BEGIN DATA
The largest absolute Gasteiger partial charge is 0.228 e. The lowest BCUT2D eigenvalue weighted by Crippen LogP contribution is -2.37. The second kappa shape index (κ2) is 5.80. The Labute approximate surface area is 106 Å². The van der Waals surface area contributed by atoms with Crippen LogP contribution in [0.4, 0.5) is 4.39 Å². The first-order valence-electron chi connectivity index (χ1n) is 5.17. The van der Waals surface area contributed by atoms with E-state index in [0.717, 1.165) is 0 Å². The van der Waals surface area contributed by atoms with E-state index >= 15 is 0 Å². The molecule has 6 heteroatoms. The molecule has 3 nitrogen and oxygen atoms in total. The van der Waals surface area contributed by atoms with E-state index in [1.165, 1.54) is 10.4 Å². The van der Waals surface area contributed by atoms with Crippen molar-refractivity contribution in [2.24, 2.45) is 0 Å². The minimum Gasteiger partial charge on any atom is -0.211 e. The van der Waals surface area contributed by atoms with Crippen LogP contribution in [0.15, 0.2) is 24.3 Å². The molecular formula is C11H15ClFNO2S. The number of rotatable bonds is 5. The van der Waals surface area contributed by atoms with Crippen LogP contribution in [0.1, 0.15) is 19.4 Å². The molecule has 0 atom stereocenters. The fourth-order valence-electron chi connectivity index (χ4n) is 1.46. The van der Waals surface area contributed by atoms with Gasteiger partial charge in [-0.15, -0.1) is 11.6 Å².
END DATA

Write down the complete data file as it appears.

The largest absolute Gasteiger partial charge is 0.228 e. The lowest BCUT2D eigenvalue weighted by Crippen LogP contribution is -2.37. The second kappa shape index (κ2) is 5.80. The Labute approximate surface area is 106 Å². The van der Waals surface area contributed by atoms with Crippen LogP contribution in [0.4, 0.5) is 4.39 Å². The first-order valence-electron chi connectivity index (χ1n) is 5.17. The van der Waals surface area contributed by atoms with E-state index in [0.717, 1.165) is 0 Å². The van der Waals surface area contributed by atoms with E-state index >= 15 is 0 Å². The molecule has 6 heteroatoms. The molecule has 3 nitrogen and oxygen atoms in total. The van der Waals surface area contributed by atoms with E-state index in [1.165, 1.54) is 10.4 Å². The van der Waals surface area contributed by atoms with Crippen molar-refractivity contribution in [2.24, 2.45) is 0 Å². The minimum Gasteiger partial charge on any atom is -0.211 e. The van der Waals surface area contributed by atoms with Crippen LogP contribution in [0.15, 0.2) is 24.3 Å². The molecular formula is C11H15ClFNO2S. The number of rotatable bonds is 5. The van der Waals surface area contributed by atoms with Crippen LogP contribution in [0.1, 0.15) is 19.4 Å². The molecule has 0 atom stereocenters. The fourth-order valence-electron chi connectivity index (χ4n) is 1.46. The van der Waals surface area contributed by atoms with Gasteiger partial charge in [-0.15, -0.1) is 11.6 Å².